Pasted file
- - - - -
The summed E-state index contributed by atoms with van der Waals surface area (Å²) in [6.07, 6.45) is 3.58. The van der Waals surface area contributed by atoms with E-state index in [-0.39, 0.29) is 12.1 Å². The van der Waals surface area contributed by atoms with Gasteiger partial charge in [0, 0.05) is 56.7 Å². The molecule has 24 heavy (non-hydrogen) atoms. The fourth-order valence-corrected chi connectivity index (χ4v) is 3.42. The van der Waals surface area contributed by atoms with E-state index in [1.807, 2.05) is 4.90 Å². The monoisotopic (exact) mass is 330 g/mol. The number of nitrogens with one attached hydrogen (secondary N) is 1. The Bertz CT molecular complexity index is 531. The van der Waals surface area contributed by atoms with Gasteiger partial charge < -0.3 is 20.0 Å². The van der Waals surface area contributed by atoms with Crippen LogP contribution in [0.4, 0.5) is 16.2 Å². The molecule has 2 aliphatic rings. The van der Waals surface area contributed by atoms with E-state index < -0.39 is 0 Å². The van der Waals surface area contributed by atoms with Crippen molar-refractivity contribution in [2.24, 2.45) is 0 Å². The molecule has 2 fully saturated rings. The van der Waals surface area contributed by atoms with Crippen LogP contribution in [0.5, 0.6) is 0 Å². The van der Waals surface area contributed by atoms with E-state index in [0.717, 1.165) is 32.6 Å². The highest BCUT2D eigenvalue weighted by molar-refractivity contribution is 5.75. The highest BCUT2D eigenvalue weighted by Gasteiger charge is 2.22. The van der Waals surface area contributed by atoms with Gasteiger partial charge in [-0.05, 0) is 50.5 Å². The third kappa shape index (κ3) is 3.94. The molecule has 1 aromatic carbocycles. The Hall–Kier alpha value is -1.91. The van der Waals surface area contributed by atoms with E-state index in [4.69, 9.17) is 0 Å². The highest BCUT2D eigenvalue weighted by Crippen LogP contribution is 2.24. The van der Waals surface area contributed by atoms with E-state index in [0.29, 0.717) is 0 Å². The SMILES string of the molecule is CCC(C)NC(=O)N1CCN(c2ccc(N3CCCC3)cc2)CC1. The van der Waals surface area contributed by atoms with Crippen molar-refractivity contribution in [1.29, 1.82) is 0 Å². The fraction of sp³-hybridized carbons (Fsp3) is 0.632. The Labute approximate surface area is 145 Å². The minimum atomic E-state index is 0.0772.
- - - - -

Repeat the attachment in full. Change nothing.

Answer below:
The summed E-state index contributed by atoms with van der Waals surface area (Å²) in [6.07, 6.45) is 3.58. The van der Waals surface area contributed by atoms with E-state index in [-0.39, 0.29) is 12.1 Å². The van der Waals surface area contributed by atoms with Gasteiger partial charge in [0, 0.05) is 56.7 Å². The molecule has 24 heavy (non-hydrogen) atoms. The fourth-order valence-corrected chi connectivity index (χ4v) is 3.42. The van der Waals surface area contributed by atoms with E-state index in [1.807, 2.05) is 4.90 Å². The monoisotopic (exact) mass is 330 g/mol. The number of nitrogens with one attached hydrogen (secondary N) is 1. The Bertz CT molecular complexity index is 531. The van der Waals surface area contributed by atoms with Gasteiger partial charge < -0.3 is 20.0 Å². The van der Waals surface area contributed by atoms with Crippen LogP contribution in [0.4, 0.5) is 16.2 Å². The molecule has 2 aliphatic rings. The van der Waals surface area contributed by atoms with E-state index < -0.39 is 0 Å². The van der Waals surface area contributed by atoms with Crippen molar-refractivity contribution in [2.24, 2.45) is 0 Å². The molecule has 2 fully saturated rings. The van der Waals surface area contributed by atoms with Crippen LogP contribution in [0.5, 0.6) is 0 Å². The van der Waals surface area contributed by atoms with E-state index in [0.717, 1.165) is 32.6 Å². The highest BCUT2D eigenvalue weighted by molar-refractivity contribution is 5.75. The highest BCUT2D eigenvalue weighted by Gasteiger charge is 2.22. The van der Waals surface area contributed by atoms with Gasteiger partial charge in [-0.05, 0) is 50.5 Å². The third kappa shape index (κ3) is 3.94. The molecule has 1 aromatic carbocycles. The Hall–Kier alpha value is -1.91. The van der Waals surface area contributed by atoms with E-state index in [4.69, 9.17) is 0 Å². The highest BCUT2D eigenvalue weighted by Crippen LogP contribution is 2.24. The van der Waals surface area contributed by atoms with E-state index in [0.29, 0.717) is 0 Å². The SMILES string of the molecule is CCC(C)NC(=O)N1CCN(c2ccc(N3CCCC3)cc2)CC1. The van der Waals surface area contributed by atoms with Crippen molar-refractivity contribution in [1.29, 1.82) is 0 Å². The fraction of sp³-hybridized carbons (Fsp3) is 0.632. The Labute approximate surface area is 145 Å². The minimum atomic E-state index is 0.0772.